Danbury manufacturer unveils plan for Brookfield move
Branson Ultrasonics is moving ahead with plans to relocate its Danbury headquarters plant into Brookfield’s corner of the sprawling Berkshire Corporate Park.
Architectural firms in Stamford and Norwalk laid out their construction sequence plans this week to town officials.
Owned by St. Louis, Mo.-based Emerson Electric, Branson Ultrasonics makes precision custom welding machines for any number of components, applying a range of techniques from lasers to vibration welding that can precisely join parts through heating and friction.
Branson Ultrasonics is one of more than three dozen companies producing such equipment including Rinco Ultrasonics in Danbury and Sonics & Materials in Newtown.
With plans to employ 220 people at its new Brookfield headquarters, Branson Ultrasonics would join the semiconductor equipment maker Photronics as the largest manufacturing company within the town’s borders.
At Berkshire Corporate Park, Branson Ultrasonics is constructing a new facility designed by Stamford-based CPG Architects on 13 acres of land, with Environmental Land Solutions in Norwalk handling the landscaping design.
The headquarters will total more than 140,000 square feet of space, with Branson Ultrasonics currently sharing a half-century-old building on Eagle Road with multiple other companies including the Dere Street commercial dessert bakery, Alphagraphics and Spectral Systems.
Through the Connecticut Innovations business assistance fund, the state has approved Branson Ultrasonics for $1.4 million in sales tax exemptions for purchases supporting the move to Berkshire Corporate Park, where the industrial gases giant Praxair has its headquarters and Duracell its main research and development lab.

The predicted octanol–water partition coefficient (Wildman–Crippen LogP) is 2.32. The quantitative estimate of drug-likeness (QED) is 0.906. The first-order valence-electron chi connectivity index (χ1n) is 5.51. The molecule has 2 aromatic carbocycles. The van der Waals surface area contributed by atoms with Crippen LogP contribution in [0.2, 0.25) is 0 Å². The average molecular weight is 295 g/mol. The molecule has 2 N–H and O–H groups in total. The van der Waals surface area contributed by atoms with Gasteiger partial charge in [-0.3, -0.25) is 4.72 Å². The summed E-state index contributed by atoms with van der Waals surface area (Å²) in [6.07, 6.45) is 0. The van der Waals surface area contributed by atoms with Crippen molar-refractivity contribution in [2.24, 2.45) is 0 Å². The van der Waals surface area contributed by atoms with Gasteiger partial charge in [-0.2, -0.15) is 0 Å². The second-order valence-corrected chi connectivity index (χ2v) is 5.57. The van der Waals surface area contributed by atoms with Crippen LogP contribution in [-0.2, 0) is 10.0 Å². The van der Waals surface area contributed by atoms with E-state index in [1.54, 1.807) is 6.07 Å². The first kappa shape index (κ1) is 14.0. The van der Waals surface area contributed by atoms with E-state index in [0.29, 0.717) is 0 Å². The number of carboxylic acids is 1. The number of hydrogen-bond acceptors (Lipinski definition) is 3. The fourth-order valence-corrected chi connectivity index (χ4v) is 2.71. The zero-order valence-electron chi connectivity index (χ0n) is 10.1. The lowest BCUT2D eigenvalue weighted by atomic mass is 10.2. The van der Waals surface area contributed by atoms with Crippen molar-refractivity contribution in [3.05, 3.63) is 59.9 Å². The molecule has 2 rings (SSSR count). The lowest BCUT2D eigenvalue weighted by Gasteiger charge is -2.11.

An Emerson spokesperson declined comment on whether Branson Ultrasonics considered other locations in Danbury, southwestern Connecticut or elsewhere, in response to a Hearst Connecticut Media query.
Emerson acquired Branson Ultrasonics in 1984 as part of a larger deal for SmithKline Beckman.
Branson Ultrasonics has been led since early 2017 by John Meek, who previously was in charge of Emerson’s ASCO fluid valve division in Florham Park, N.J.
Emerson does not break out Branson Ultrasonics results separate from its own, with the automation division that includes the unit producing a 24 percent increase in earnings for Emerson’s 2018 fiscal year that ended in September, to $1.9 billion, with revenue up 21 percent to $11.4 billion.
In October, Emerson added to its welding systems lineup with the acquisition of Ireland-based HTE Engineering Services, which makes machines that use a process called heat staking to fuse plastic parts with other materials.
Speaking to investment analysts in November, Emerson CEO David Farr said his company’s automation division has been seeing an impact from the ongoing trade dispute between China and the United States.
“Right now, if the China thing was moving toward a resolution, I would sit here and tell you today that we are going to have a strong ... year in China,” Farr said. “They can come back and maybe come after companies like Emerson. If the tension continues to ramp up between the two countries — I don’t feel that at a point in time, but I would be foolish not to be concerned about that.”
Alex.Soule@scni.com; 203-842-2545; @casoulman